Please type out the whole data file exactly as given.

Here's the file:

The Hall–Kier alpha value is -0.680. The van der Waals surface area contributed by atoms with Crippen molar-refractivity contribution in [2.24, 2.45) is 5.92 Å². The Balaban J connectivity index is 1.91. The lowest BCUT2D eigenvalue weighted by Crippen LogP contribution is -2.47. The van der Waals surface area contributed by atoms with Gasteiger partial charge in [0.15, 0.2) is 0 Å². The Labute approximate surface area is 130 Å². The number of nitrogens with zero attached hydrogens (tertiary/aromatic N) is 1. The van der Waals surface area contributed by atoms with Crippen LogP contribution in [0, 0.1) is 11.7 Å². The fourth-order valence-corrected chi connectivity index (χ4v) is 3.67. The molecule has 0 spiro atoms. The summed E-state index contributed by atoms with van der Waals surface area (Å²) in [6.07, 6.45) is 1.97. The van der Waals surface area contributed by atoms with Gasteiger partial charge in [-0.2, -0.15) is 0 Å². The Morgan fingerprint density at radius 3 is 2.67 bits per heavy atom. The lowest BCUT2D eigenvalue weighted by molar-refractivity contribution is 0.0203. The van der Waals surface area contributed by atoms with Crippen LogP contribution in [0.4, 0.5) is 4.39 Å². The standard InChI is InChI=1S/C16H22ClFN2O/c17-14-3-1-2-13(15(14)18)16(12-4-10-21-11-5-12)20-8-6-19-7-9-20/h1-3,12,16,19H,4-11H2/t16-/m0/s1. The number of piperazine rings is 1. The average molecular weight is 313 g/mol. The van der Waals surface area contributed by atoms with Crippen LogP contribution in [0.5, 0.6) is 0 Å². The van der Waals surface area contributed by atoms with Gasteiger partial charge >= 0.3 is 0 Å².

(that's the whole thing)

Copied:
The Hall–Kier alpha value is -0.680. The van der Waals surface area contributed by atoms with Crippen molar-refractivity contribution in [2.24, 2.45) is 5.92 Å². The Balaban J connectivity index is 1.91. The lowest BCUT2D eigenvalue weighted by Crippen LogP contribution is -2.47. The van der Waals surface area contributed by atoms with Gasteiger partial charge in [0.15, 0.2) is 0 Å². The Labute approximate surface area is 130 Å². The number of nitrogens with zero attached hydrogens (tertiary/aromatic N) is 1. The van der Waals surface area contributed by atoms with Crippen LogP contribution in [0, 0.1) is 11.7 Å². The fourth-order valence-corrected chi connectivity index (χ4v) is 3.67. The molecule has 0 spiro atoms. The summed E-state index contributed by atoms with van der Waals surface area (Å²) in [6.07, 6.45) is 1.97. The van der Waals surface area contributed by atoms with Gasteiger partial charge in [-0.2, -0.15) is 0 Å². The Morgan fingerprint density at radius 3 is 2.67 bits per heavy atom. The lowest BCUT2D eigenvalue weighted by molar-refractivity contribution is 0.0203. The van der Waals surface area contributed by atoms with Crippen LogP contribution in [0.4, 0.5) is 4.39 Å². The standard InChI is InChI=1S/C16H22ClFN2O/c17-14-3-1-2-13(15(14)18)16(12-4-10-21-11-5-12)20-8-6-19-7-9-20/h1-3,12,16,19H,4-11H2/t16-/m0/s1. The number of piperazine rings is 1. The average molecular weight is 313 g/mol. The van der Waals surface area contributed by atoms with Crippen LogP contribution in [0.5, 0.6) is 0 Å². The van der Waals surface area contributed by atoms with Gasteiger partial charge >= 0.3 is 0 Å².